Well, a good album so far, but it is the very last track that will make Iron Butterfly famous, making them sell millions of copies of the aforementioned work and placing them for life in the Olympus of rock. The title track "In-A-Gadda- Da-Vida" is the real masterpiece. A 17-minute long song that will feature one of the best known tunes, and one of the first drum solos of that length ever performed. It all starts with the Ingle organ that immediately intones the main tune. Following him we hear the drums arrive, and then guitar and bass. And here is the voice that will sing with a fantastic style all the lyrics of the song; Ingle seems almost drunk while singing and demonstrates it with continuous ups and downs of his voice. The effect is divine. And here in the middle of the twelfth minute we hear the initial melody that returns, and then it explodes in a crescendo, with Erik Brann's guitar that is initially lost, as if in convulsions. Immediately after there is an interruption of only drums, immediately followed by a pounding bass ... and here is again that guitar that scratches, even more than before. A minute and a half from the end we return again as we started, with Ingle who seems to have almost recovered, as he sings louder than before! After 17 minutes, this masterpiece ends in the same way it started, with the organ alone to intone a melody.

The group also stands out on stage, in front of their large audience, so much so that the other absolutely inevitable CD is Live (1969), which contains the best songs from the first three studio albums. Even if they have had little to say since 1970 (again), this milestone remains, fundamental piece of rock.

 Made in Japan by DEEP PURPLE album cover Live, 1972
4.51 | 704 ratings

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Made in Japan
Deep Purple Proto-Prog

Review by prog_traveller!!

5 stars Deep Purple is an institution of hard rock, the ones that have made it, a genre famous in the whole world. They are one of the longest-lived but also one of the most unstable groups. Born in '68, dissolved in '76, reformed in '84 and still active today, they underwent various training changes during their long journey. The most famous is the one with Blackmore on guitar, Lord on keyboards, Paice on drums, Glover on bass and Gillan on vocals: the so-called Mark 2.

With this lineup they lived their heyday: they sold records like hotcakes and their live performances were overwhelming. The best testimony of this moment of grace is immortalized in the double LP Made In Japan, one of the greatest live albums in rock history, documenting their summer tour in Japan. It is said that on this record there were no overdubs, that all the charge of those performances was recorded and released as it was. Those in Japan were nothing short of magical evenings, in which the five musicians found a harmony and cohesion that they could not, by their own admission, never repeat. It is above all a test of their technical skill, combined with a great energy.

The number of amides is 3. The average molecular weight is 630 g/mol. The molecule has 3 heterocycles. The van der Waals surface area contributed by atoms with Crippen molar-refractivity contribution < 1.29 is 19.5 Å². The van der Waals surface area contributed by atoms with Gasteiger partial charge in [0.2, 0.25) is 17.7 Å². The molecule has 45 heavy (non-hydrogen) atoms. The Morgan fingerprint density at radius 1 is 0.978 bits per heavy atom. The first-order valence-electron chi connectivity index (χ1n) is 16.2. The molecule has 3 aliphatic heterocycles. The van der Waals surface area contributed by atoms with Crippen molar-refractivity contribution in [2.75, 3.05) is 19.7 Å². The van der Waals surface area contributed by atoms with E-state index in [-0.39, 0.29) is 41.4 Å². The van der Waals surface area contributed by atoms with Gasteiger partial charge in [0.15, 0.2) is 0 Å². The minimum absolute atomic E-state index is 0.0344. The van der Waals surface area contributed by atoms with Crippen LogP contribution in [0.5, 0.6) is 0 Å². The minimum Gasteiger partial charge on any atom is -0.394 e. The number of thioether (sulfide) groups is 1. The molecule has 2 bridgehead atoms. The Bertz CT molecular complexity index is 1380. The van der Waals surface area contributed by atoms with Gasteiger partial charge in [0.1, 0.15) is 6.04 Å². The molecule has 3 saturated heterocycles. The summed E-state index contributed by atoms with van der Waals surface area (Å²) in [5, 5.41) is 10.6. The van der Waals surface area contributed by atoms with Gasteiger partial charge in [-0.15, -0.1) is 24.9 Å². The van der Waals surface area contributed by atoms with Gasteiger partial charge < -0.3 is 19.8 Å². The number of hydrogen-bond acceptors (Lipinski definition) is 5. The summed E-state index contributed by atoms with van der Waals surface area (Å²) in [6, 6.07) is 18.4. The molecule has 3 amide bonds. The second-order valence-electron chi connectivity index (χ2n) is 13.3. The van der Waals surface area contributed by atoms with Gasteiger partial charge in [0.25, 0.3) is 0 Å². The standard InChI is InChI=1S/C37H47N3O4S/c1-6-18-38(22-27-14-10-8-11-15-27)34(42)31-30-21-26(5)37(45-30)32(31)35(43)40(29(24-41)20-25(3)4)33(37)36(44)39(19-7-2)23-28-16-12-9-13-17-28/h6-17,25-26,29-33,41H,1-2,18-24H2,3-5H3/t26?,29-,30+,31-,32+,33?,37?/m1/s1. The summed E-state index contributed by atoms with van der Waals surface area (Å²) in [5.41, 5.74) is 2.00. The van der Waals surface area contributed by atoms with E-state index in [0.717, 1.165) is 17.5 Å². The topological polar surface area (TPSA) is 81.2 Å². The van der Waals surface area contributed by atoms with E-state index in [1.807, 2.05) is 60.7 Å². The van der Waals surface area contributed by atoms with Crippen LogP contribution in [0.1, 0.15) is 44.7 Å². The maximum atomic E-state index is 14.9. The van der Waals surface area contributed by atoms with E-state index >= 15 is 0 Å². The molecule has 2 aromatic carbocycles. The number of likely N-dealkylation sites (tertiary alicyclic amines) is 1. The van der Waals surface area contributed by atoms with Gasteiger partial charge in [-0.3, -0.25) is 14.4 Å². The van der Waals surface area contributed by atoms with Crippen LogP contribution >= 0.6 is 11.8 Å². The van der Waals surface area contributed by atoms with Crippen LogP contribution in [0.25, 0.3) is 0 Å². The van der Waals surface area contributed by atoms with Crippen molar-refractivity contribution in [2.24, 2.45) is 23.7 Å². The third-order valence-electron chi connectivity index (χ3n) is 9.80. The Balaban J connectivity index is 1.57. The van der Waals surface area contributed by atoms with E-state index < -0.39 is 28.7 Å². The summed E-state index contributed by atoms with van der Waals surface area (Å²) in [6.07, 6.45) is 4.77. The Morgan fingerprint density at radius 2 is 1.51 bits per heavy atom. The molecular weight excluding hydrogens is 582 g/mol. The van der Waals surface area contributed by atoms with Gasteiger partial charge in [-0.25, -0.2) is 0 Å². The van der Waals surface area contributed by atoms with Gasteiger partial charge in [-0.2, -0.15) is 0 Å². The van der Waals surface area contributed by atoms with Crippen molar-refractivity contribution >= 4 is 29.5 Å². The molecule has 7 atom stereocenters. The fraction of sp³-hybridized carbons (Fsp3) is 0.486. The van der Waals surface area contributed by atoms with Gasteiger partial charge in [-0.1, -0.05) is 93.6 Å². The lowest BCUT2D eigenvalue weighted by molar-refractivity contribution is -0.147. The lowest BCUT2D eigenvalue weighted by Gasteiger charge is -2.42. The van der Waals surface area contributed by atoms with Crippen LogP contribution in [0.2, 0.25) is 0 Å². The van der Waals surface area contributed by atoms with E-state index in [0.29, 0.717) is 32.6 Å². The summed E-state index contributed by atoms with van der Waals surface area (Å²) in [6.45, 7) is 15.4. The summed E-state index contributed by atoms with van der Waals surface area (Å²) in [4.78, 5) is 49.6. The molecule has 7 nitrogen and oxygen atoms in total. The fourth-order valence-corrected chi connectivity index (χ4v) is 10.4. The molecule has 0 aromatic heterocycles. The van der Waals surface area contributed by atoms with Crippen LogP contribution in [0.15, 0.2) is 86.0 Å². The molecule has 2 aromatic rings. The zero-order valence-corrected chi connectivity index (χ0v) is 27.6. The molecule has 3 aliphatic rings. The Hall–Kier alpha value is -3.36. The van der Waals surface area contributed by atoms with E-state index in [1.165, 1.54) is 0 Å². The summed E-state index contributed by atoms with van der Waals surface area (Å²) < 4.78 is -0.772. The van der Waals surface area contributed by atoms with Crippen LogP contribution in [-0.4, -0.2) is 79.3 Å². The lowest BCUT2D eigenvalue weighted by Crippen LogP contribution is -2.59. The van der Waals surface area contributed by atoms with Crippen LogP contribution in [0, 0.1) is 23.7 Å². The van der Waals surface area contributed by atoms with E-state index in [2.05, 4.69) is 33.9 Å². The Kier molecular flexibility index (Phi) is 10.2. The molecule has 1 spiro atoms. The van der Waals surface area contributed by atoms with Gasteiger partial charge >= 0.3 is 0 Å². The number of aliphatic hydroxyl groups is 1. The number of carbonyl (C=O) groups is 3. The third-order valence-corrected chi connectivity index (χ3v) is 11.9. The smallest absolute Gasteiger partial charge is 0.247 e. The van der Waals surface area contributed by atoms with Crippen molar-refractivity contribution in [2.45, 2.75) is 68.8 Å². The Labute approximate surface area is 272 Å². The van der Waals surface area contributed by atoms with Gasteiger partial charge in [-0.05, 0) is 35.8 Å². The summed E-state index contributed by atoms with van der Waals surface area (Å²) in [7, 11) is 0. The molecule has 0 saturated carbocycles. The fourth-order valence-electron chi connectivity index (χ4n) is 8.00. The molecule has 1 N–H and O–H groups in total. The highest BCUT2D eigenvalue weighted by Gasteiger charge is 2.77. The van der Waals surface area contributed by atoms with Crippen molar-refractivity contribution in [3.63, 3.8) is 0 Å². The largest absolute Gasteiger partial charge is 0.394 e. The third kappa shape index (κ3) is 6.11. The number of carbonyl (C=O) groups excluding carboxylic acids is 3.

There are practically all of their classics from the period. The first three follow and improve upon the studio versions. Highway Star is simply fantastic: the organ and guitar solos, the powerful voice at the right point and a rhythm section that turns in a thousand, make the song one of the masterpieces of hard-rock. It is virtually impossible to stand still in front of this overwhelming wall of sound. Child In Time is brilliant, the voice of Gillan enters the scene, who first whispers and then explodes in all its power; in the middle Blackmore proves to be really a great guitarist and plays a long and amazing guitar solo, then returns with the resumption of the initial theme. The third track begins with the most famous riff in rock history, that of Smoke On The Water, as usual energetic and enthralling and more known in this version than in the original one. The Mule serves as a showcase for Paice's prowess, who performs in a long and engaging solo. In Strange Kind Of Woman, Paice and Blackmore put on a show, engaging in an epochal challenge. Here the singer manages to perfectly imitate the high notes of the instrument. In Lazy, on the other hand, Paice has little space: the organ and the guitar take care of it to embellish it with valuable virtuosity. Space Truckin 'is the song that gets the most upset. From a simple hard-rock piece it turns into a real suite of almost twenty minutes, where Lord enjoys mistreating his hammond.

Deep Purple showed how a live version of a song could be incomparably superior to the original. It was the life force of the live album: five people on a stage, a certain number of spectators freaking out, only seven pieces pulled beyond belief, and played with incredible virtuosity, a live album that is and always will be one of the best achievements in the history of music.

 The Who Live (Golden Age serie) by WHO, THE album cover Live, 1993
3.00 | 4 ratings

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The Who Live (Golden Age serie)
The Who Proto-Prog

Review by Prog123